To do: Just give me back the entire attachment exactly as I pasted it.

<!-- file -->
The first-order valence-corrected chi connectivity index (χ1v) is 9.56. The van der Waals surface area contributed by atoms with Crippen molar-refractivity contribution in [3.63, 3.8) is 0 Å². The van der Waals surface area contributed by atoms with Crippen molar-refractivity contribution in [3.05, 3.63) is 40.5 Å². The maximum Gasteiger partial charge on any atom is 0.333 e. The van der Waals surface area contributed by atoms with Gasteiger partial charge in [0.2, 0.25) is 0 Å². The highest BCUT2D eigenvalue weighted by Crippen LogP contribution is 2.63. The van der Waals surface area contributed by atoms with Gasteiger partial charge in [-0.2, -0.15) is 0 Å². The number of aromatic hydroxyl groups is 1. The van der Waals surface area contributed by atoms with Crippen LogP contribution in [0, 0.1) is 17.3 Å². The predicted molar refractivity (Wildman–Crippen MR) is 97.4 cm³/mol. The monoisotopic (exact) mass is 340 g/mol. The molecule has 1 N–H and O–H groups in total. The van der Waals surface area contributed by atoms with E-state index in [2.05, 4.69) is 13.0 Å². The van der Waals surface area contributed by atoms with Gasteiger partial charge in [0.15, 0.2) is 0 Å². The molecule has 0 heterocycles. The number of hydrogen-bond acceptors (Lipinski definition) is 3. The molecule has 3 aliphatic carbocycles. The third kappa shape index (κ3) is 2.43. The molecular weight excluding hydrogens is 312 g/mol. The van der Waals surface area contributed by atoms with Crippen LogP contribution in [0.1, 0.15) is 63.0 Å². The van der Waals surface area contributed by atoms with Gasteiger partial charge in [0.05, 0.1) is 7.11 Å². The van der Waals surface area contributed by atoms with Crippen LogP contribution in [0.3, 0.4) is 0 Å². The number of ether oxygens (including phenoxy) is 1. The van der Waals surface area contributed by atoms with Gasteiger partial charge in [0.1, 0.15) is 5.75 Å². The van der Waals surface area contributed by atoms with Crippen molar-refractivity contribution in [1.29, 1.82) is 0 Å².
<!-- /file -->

The first-order valence-corrected chi connectivity index (χ1v) is 9.56. The van der Waals surface area contributed by atoms with Crippen molar-refractivity contribution in [3.63, 3.8) is 0 Å². The van der Waals surface area contributed by atoms with Crippen molar-refractivity contribution in [3.05, 3.63) is 40.5 Å². The maximum Gasteiger partial charge on any atom is 0.333 e. The van der Waals surface area contributed by atoms with Gasteiger partial charge in [0.2, 0.25) is 0 Å². The highest BCUT2D eigenvalue weighted by Crippen LogP contribution is 2.63. The van der Waals surface area contributed by atoms with Gasteiger partial charge in [-0.2, -0.15) is 0 Å². The number of aromatic hydroxyl groups is 1. The van der Waals surface area contributed by atoms with Crippen LogP contribution in [0, 0.1) is 17.3 Å². The predicted molar refractivity (Wildman–Crippen MR) is 97.4 cm³/mol. The monoisotopic (exact) mass is 340 g/mol. The molecule has 1 N–H and O–H groups in total. The van der Waals surface area contributed by atoms with E-state index in [2.05, 4.69) is 13.0 Å². The van der Waals surface area contributed by atoms with Gasteiger partial charge in [0.15, 0.2) is 0 Å². The molecule has 0 heterocycles. The number of hydrogen-bond acceptors (Lipinski definition) is 3. The molecule has 3 aliphatic carbocycles. The third kappa shape index (κ3) is 2.43. The molecular weight excluding hydrogens is 312 g/mol. The van der Waals surface area contributed by atoms with Crippen LogP contribution in [0.1, 0.15) is 63.0 Å². The van der Waals surface area contributed by atoms with Gasteiger partial charge in [0.05, 0.1) is 7.11 Å². The van der Waals surface area contributed by atoms with Crippen LogP contribution in [0.3, 0.4) is 0 Å². The number of ether oxygens (including phenoxy) is 1. The van der Waals surface area contributed by atoms with Gasteiger partial charge in [0.1, 0.15) is 5.75 Å². The van der Waals surface area contributed by atoms with Crippen molar-refractivity contribution in [1.29, 1.82) is 0 Å².